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Trump notwithstanding, how we took Lee down

Earl O. Hutchinson

In June 2015, a friend casually asked me whether or not I knew about the elementary school named after Robert E. Lee. I said I knew that there were lots of schools in the South named after the famed Confederate general, and that there were moves from time to time in some of the school districts on the part of black parents and activists to have the Lee name exorcised from a school.

No, he said, he wasn’t talking about some school named Lee in the South, but one in Long Beach, California, literally a few miles from my house. I laughed, and said, “That’s an impossibility. Surely, you’re joking!” Long Beach, a bedroom city that abuts Los Angeles, is one of the most ethnically-diverse cities in the country, with a sizable African American population. That includes many African Americans in the Long Beach schools.

However, after a quick check I found that a school named Robert E. Lee in Long Beach was no joke. After talking with other residents, including relatives, who lived in Long Beach, they confirmed that the Lee Elementary School was well-established and well-known to them and nearly everyone else in Long Beach. I immediately contacted school officials and members of the Long Beach school board with a quick primer on Lee, his monumental role in waging war to preserve slavery and the fact that, as a secessionist general, he was anything but a patriot. He was a traitor to and betrayer of the Constitution.

Over the next week, as the word spread about the fight to get Lee’s name taken off the school, other civil rights leaders endorsed the campaign and bombarded the board with letters, emails and calls. Eventually, the swiftly-moving campaign targeted Long Beach’s mayor and other city officials. Though they demurred and claimed that the decision was totally in the hands of the Long Beach school board, they sensed there would be political fallout from the negative publicity, should the board do nothing.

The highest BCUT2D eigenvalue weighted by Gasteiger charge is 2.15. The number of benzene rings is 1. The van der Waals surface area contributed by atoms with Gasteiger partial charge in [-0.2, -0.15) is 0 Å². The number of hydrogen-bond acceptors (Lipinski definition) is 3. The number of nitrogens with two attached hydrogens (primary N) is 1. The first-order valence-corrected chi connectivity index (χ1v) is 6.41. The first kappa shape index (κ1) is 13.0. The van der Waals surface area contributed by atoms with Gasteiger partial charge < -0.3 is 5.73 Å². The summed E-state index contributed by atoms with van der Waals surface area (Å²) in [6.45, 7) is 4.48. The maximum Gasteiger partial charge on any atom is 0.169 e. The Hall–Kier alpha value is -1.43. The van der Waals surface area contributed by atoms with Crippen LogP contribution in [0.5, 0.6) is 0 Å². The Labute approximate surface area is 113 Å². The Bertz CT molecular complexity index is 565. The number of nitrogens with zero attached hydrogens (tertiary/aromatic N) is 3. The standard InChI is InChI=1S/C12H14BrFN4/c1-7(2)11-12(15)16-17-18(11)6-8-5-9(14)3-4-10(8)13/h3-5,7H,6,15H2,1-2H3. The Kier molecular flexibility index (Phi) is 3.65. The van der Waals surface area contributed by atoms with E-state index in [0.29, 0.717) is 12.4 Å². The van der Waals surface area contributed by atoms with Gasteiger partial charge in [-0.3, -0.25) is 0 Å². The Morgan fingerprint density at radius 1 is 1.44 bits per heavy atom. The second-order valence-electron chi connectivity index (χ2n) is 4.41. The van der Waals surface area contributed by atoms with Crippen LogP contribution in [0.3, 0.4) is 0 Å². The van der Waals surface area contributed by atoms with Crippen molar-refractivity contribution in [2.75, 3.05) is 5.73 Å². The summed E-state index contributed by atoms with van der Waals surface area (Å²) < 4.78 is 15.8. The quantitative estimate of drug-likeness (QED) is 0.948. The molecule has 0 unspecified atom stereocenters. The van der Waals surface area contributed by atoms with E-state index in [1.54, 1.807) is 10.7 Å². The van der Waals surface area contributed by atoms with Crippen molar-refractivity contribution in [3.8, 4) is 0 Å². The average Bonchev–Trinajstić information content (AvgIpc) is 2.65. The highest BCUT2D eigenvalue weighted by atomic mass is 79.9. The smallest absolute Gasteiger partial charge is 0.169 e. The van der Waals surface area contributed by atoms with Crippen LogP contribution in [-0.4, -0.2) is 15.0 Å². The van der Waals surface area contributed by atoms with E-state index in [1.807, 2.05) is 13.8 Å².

We then held two major press conferences in front of the school board’s office, complete with a damning white paper about Lee, slavery, secession and treason. We again publicly demanded that the board remove Lee’s name. By then the campaign had attracted a lot of media and public traction. Dozens of parents of current and former students weighed in. Some opposed the name change out of traditional loyalty or nostalgia. But the overwhelming majority not only backed the change, they came up with alternative names, almost all of whom were Black or Hispanic political, business, civic or activist leaders in Long Beach.

At a packed board meeting in which speaker after speaker took the public comment mic and railed against the Lee name, the board got the message and unanimously voted to remove it from the school. It was renamed after a noted Latina civic leader, Olivia Nieto Herrera.

The fight I initiated to dump the Lee on the school smashed a popular misconception that Confederate monuments are solely an antiquated, primordial, part tribute, part racially-defiant, product of the South. The monuments are everywhere throughout the Northern and Western states — on roads, highways, parks, in front of public buildings, city squares and, of course, schools. The Long Beach fight exposed yet another myth: that they were all erected decades ago.

They were not.

Many were erected in the 1950s and 1960s in the South’s massive nose thumb at the civil rights movement and integration.

In a backhanded way, Trump got that when he put the White House and by extension the federal government’s stamp of unofficial approval on the tributes to secession, treason and slavery by calling the monuments “beautiful.” This is not a reach for him to preserve a dusty, moldy, long-dead, bygone past, but a living, breathing, politically-defiant present. The Lee and Confederate monument defenders offer enduring political shelf value to Trump. Many of them cheered lustily for him at rallies during and after his campaign, and marched to the polls to help put him in the White House. He owes a deep political debt to them, and he’ll need them again in 2018 and 2020.

Fortunately, this wasn’t the case in Long Beach when our fight brought Lee’s moniker on the elementary school down. The message we sent then, and how we sent it, is even more important now. We took Lee down, and Trump notwithstanding, it can and should be done in every nook and cranny of the nation where Lee and the other Confederates adorn public places. Their presence is a daily reminder that treason, secession and slavery still stain the nation with shame.

Earl Ofari Hutchinson is an author and political analyst.

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